Essential AML/CFT Guidelines for Fintechs in Saudi Arabia

Saudi Arabia, propelled by its abundant oil wealth and strategic location, has emerged as a powerhouse in the global economy. However, amidst its economic growth, the Kingdom faces the pressing challenge of combating money laundering and terrorist financing activities. In this comprehensive overview, we will explore the money laundering challenges of Saudi Arabia's dynamic economy, its AML regulations and the measures undertaken to mitigate financial crime risks.

Saudi Arabia's Economic Landscape

With a GDP surpassing $1 trillion in 2023, Saudi Arabia boasts the largest economy in the Middle East, driven predominantly by its oil and gas sector. Despite initiatives like Saudi Vision 2030 aimed at diversifying the economy, oil and gas still contribute significantly, with approximately 50% of GDP and 70% of exports coming from these sectors. The Kingdom has witnessed exponential economic growth over the past decade, with GDP more than doubling, reflecting its robust economic trajectory.

Challenges and Vulnerabilities

However, alongside economic prosperity comes the looming threat of illicit finance. Saudi Arabia faces persistent challenges in combating money laundering and terrorist financing. Estimates suggest that up to $10 billion is laundered annually within the Kingdom, with certain sectors, such as real estate and precious metals trading, remaining particularly vulnerable due to their cash-intensive nature. Moreover, the luxury goods market's expansion poses additional risks, as luxury items may be used to conceal illicit funds. Saudi Arabia's AML legislation reflects the country's commitment to combatting financial crime. However, despite these efforts, challenges persist, particularly in sectors such as remittances, which are considered high-risk for money laundering. It is estimated that between 70% to 80% of the proceeds of crime generated in Saudi Arabia are estimated to flow out of the country, underscoring the need for enhanced AML measures to stem the outflow of illicit funds.

Regulatory Framework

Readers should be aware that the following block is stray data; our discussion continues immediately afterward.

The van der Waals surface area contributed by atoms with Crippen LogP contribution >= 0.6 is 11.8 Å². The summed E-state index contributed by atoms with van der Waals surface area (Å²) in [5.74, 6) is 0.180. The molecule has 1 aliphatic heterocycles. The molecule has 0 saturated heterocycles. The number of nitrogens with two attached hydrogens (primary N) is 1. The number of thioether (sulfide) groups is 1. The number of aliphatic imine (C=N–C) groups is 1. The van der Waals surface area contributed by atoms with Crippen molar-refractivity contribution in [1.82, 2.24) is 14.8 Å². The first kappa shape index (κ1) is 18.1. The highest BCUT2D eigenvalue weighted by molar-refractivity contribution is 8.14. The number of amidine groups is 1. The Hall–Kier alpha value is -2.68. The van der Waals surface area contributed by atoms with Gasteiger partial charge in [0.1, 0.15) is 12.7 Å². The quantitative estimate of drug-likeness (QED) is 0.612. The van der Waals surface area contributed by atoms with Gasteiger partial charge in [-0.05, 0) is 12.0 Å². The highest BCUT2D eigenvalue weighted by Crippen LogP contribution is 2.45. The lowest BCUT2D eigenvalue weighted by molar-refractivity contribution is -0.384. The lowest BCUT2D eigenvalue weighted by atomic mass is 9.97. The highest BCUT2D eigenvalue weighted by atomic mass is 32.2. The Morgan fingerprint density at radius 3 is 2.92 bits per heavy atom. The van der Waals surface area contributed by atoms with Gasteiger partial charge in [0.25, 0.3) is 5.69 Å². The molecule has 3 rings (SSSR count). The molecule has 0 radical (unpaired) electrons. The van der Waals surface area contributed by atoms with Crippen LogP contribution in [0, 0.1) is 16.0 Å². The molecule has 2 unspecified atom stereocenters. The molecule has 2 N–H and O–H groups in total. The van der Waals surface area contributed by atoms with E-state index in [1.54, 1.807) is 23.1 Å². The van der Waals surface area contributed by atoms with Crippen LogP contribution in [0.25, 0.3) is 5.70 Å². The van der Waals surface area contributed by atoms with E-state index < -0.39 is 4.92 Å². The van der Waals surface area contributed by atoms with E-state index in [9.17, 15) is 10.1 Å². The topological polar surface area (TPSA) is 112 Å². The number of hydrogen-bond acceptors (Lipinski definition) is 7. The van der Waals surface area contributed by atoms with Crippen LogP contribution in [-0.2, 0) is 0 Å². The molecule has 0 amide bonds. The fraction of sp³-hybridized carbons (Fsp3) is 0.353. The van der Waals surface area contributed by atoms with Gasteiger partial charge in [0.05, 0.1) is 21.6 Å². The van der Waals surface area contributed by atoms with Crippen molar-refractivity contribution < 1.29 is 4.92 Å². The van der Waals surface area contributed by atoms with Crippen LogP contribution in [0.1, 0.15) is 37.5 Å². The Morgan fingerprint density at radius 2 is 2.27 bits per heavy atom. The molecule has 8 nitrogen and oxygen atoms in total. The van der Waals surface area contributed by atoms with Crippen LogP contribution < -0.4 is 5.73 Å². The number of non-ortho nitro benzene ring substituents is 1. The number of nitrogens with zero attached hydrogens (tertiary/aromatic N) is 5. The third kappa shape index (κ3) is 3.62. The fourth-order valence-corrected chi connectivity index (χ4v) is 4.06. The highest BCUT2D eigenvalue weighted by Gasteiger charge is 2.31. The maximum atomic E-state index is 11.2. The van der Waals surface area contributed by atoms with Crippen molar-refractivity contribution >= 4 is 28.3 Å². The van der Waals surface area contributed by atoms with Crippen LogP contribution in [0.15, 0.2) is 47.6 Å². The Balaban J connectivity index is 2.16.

To address these challenges, Saudi Arabia has established a comprehensive regulatory framework aligned with international standards, particularly those set forth by the Financial Action Task Force (FATF). Key regulations include:

  • Anti-Money Laundering Law of 2003: Sets out the legal framework for combating money laundering.
  • Implementing Regulations to the Anti-Money Laundering Law of 2017: Provides detailed guidelines for implementing AML measures.
  • Anti-Money Laundering and Counter-Terrorist Financing Rules (AML/CTF): Issued by the Capital Market Authority (CMA).
  • Saudi Financial Action Task Force’s (FATF) Recommendations: Deals with AML/CFT standards.
  • Rules Governing the Opening of Bank Accounts & General Operation Guidelines: Issued by SAMA's Banking Inspection Department.
  • Manual for Combating Embezzlement & Fraudulent Transactions: Issued by SAMA's Banking Inspection Department.
  • The Rules of Electronic Banking Services issued by SAMA.
  • The Risk-Based On-Site Inspection "Policy Framework & Procedures" issued by SAMA.
  • The Guidelines Manual for Banks in Saudi Arabia for Regulating Audit Committees.

Inside the Machinery: Saudi Arabia’s AML/CFT Institutions 

Saudi Arabia has established a formidable institutional framework to counter illicit finance. Several authoritative bodies regulate financial institutions and fintech companies in Saudi Arabia, including:

  • Ministry of Anti-Money Laundering: Founded by the Minister of Trade and Industry.
  • Saudi Arabian Monetary Agency (SAMA): The central bank responsible for regulating banks and financial institutions.
  • Capital Markets Authority (CMA): Regulator of the securities and investment sector.
  • Communications and Information Technology Commission (CITC): Regulates telecommunications and information technology.
  • Saudi Central Bank (SAMA): Responsible for monetary policy, banking supervision, and the stability of the financial sector.
  • Saudi Arabia Financial Intelligence Unit (SAFIU): The FIU responsible for receiving, analyzing, and disseminating suspicious transaction reports (STRs).
Transaction Fraud Saudi